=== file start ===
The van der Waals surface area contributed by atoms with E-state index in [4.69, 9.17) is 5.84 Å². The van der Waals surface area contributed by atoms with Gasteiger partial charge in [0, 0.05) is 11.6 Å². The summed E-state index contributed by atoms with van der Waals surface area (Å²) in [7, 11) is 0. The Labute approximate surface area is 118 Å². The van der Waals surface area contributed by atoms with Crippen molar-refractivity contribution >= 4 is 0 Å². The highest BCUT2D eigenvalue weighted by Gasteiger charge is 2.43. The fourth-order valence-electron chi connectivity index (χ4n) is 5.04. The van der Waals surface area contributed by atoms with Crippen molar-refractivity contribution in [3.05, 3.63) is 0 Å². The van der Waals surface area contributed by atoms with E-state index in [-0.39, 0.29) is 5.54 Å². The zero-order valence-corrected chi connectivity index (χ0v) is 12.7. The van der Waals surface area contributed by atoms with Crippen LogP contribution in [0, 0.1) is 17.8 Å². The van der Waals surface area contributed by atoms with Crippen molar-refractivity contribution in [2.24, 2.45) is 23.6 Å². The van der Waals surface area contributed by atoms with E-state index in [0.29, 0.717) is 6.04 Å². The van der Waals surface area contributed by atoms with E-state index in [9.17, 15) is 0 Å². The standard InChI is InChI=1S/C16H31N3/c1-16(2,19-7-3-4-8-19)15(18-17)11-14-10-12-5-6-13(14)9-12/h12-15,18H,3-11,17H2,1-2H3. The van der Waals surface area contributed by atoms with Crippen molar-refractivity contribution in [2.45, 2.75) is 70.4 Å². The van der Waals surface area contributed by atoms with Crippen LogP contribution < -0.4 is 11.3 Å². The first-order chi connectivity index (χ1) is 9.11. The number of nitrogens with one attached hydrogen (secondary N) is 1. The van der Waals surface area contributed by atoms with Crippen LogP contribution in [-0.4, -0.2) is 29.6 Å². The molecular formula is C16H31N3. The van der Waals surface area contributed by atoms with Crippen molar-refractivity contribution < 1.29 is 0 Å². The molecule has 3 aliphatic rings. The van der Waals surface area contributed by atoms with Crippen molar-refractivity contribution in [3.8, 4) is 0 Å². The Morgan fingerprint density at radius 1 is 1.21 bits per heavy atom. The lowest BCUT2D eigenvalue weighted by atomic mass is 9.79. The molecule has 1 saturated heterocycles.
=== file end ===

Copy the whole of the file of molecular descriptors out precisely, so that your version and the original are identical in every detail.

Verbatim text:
The van der Waals surface area contributed by atoms with E-state index in [4.69, 9.17) is 5.84 Å². The van der Waals surface area contributed by atoms with Gasteiger partial charge in [0, 0.05) is 11.6 Å². The summed E-state index contributed by atoms with van der Waals surface area (Å²) in [7, 11) is 0. The Labute approximate surface area is 118 Å². The van der Waals surface area contributed by atoms with Crippen molar-refractivity contribution >= 4 is 0 Å². The highest BCUT2D eigenvalue weighted by Gasteiger charge is 2.43. The fourth-order valence-electron chi connectivity index (χ4n) is 5.04. The van der Waals surface area contributed by atoms with Crippen molar-refractivity contribution in [3.05, 3.63) is 0 Å². The van der Waals surface area contributed by atoms with E-state index in [-0.39, 0.29) is 5.54 Å². The zero-order valence-corrected chi connectivity index (χ0v) is 12.7. The van der Waals surface area contributed by atoms with Crippen LogP contribution in [0, 0.1) is 17.8 Å². The van der Waals surface area contributed by atoms with Crippen molar-refractivity contribution in [2.24, 2.45) is 23.6 Å². The van der Waals surface area contributed by atoms with E-state index in [0.29, 0.717) is 6.04 Å². The van der Waals surface area contributed by atoms with E-state index in [9.17, 15) is 0 Å². The standard InChI is InChI=1S/C16H31N3/c1-16(2,19-7-3-4-8-19)15(18-17)11-14-10-12-5-6-13(14)9-12/h12-15,18H,3-11,17H2,1-2H3. The van der Waals surface area contributed by atoms with Crippen molar-refractivity contribution in [2.45, 2.75) is 70.4 Å². The van der Waals surface area contributed by atoms with Crippen LogP contribution < -0.4 is 11.3 Å². The first-order chi connectivity index (χ1) is 9.11. The number of nitrogens with one attached hydrogen (secondary N) is 1. The van der Waals surface area contributed by atoms with Crippen LogP contribution in [-0.4, -0.2) is 29.6 Å². The molecular formula is C16H31N3. The van der Waals surface area contributed by atoms with Crippen molar-refractivity contribution < 1.29 is 0 Å². The molecule has 3 aliphatic rings. The van der Waals surface area contributed by atoms with Crippen molar-refractivity contribution in [3.8, 4) is 0 Å². The Morgan fingerprint density at radius 1 is 1.21 bits per heavy atom. The lowest BCUT2D eigenvalue weighted by atomic mass is 9.79. The molecule has 1 saturated heterocycles.